Lazy Day Ale

Six months have passed since I was last in the States. It was a long time without brewing. I came back feeling a bit apprehensive, somewhat doubtful that my brewing abilities didn’t atrophy. Nonetheless I was eager to turn around something quick, and so just a few hours after my return, I walked over to Bitter & Esters to pick up ingredients to brew a new version of my summer session ale, now named Lazy Day Ale. While I might enjoy this beer on such a day in just a few weeks, brew day was anything but lazy, exercising my new knowledge of brewing water as well as trying out some new beer body building techniques.

Welcome to Night Vale – Episode 35: Lazy Day

The main concern when brewing small beers is how to maintain body. There are really three factors that can be altered to up the body of a brew: mash temperature, grist, and yeast. Mashing at higher temperatures tends to result in a less fermentable wort, meaning the finished beer ends up containing long-chain sugars that make the beer feel fuller without tasting sweet. Similarly, more highly kilned malts like crystal malts or kilned base malts can be used to contribute unfermentable sugars, although the fermentability of crystal malts is somewhat debated. Another trick is to incorporate oats into the grist, which supposedly adds a silky and smooth mouthfeel due to proteins found in oats. This too is under some debate, eliciting a lively discussion at a New York City Homebrewers’ Guild meeting last year. Finally, a low attenuating yeast or a saison strain can yield fuller body. Low attenuating yeast also leaves residual sugar in the beer, but this may be long and short sugars, which may leave the beer tasting sweet. The mechanism by which a saison yeast contributes body is unknown to me, although I’ve read claims that it has to do with polysaccharide production.

With all this in mind, I’ve changed to Vienna malt, which is slightly more kilned than pale malt, as my base malt. I’ve bypassed oats for this brew, since the supposed contribution from oats is more appropriate for a slick stout than my session ale, and my experience with oats has been lackluster. I considered choosing S-04 for this brew, since it is lower attenuating than US-05, but I decided that I’d rather use the more flavor neutral US-05 while I play around with acid malt and brewing salts.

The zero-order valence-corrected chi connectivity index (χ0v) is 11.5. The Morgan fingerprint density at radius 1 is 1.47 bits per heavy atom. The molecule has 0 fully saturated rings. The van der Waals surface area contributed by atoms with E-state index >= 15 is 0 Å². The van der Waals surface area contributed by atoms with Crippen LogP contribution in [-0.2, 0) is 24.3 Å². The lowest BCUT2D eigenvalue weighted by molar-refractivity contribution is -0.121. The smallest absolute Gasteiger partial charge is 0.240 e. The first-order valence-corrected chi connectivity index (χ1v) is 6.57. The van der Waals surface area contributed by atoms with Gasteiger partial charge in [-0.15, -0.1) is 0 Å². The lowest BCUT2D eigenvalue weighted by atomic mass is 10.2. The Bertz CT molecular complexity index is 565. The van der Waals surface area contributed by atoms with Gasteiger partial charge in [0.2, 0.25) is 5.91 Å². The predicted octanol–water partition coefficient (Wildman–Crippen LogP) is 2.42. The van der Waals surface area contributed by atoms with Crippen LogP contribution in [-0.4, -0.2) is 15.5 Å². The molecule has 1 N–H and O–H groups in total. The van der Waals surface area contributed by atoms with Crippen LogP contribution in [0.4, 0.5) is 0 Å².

_DSC0036Which brings me to a technique that I’m excited to try for the first time: water treatment. Just prior to departing for England I read Palmer and Kaminski’s new book, Water. In their terrific exploration of brewing water, they note that chloride ions can add a sense of fullness and body to a beer. They also note the important of calcium for both acidification reactions in the mash as well as a yeast nutrient and flocculation aid. Inspecting a New York City water report, I learned that my tap water is virtually free of all minerals, including critical calcium and flavor ions like chloride and sulfate. With this new knowledge I formulated water additions to correct these deficiencies (and in the future will also conduct a test mash to help predict my mash pH and see the effect of acid malt additions).

For 5.5 gallons:

  • 5.5 lbs Vienna malt
  • 1.25 lb acidulated malt (added to mash at sparge)
  • 1 lb wheat malt
  • 0.5 lb caramel 60 L malt
  • 1 oz Simcoe (10 mins)
  • 0.5 oz Cascade (10 mins)
  • 0.5 oz Cascade (flameout)
  • 2 oz Simcoe (dry hop)
  • ~2 tbsp orange zest (“dry hop”)
  • 4 g CaCl (dissolved in strike water)
  • 2 g gypsum (dissolved in strike water)
  • US-05 yeast

I undershot my mash temperature but added more strike water until the mash stabilized at 152 F, which I let rest for 45 minutes (total time in the range of acceptable mash temperatures was 60 minutes). I didn’t have any iodine on-hand to test for conversion, but would have liked to. I also had some trouble measuring my volumes and gravities, and seemed to get some nonsense on that end, but after the boil I seemed to end up with 5.5 gallons of 1.036 wort, which was very close to what I was aiming for.

The beer is currently fermenting with US-05 held between 68 and 71 F, and activity seems to have tapered off after 4 days. I added my dry hops and orange zest and will rack off them to bottle after just 3 days. It’s all a bit of a rush, but I’m hoping to push this beer from grain to glass in time for a New York City Homebrewer’s Guild club competition on August 19th.


2 thoughts on “Lazy Day Ale

  1. Pingback: Brhubarb | Pizza & Beer

  2. Pingback: Tasting: Lazy Day Ale | Pizza & Beer

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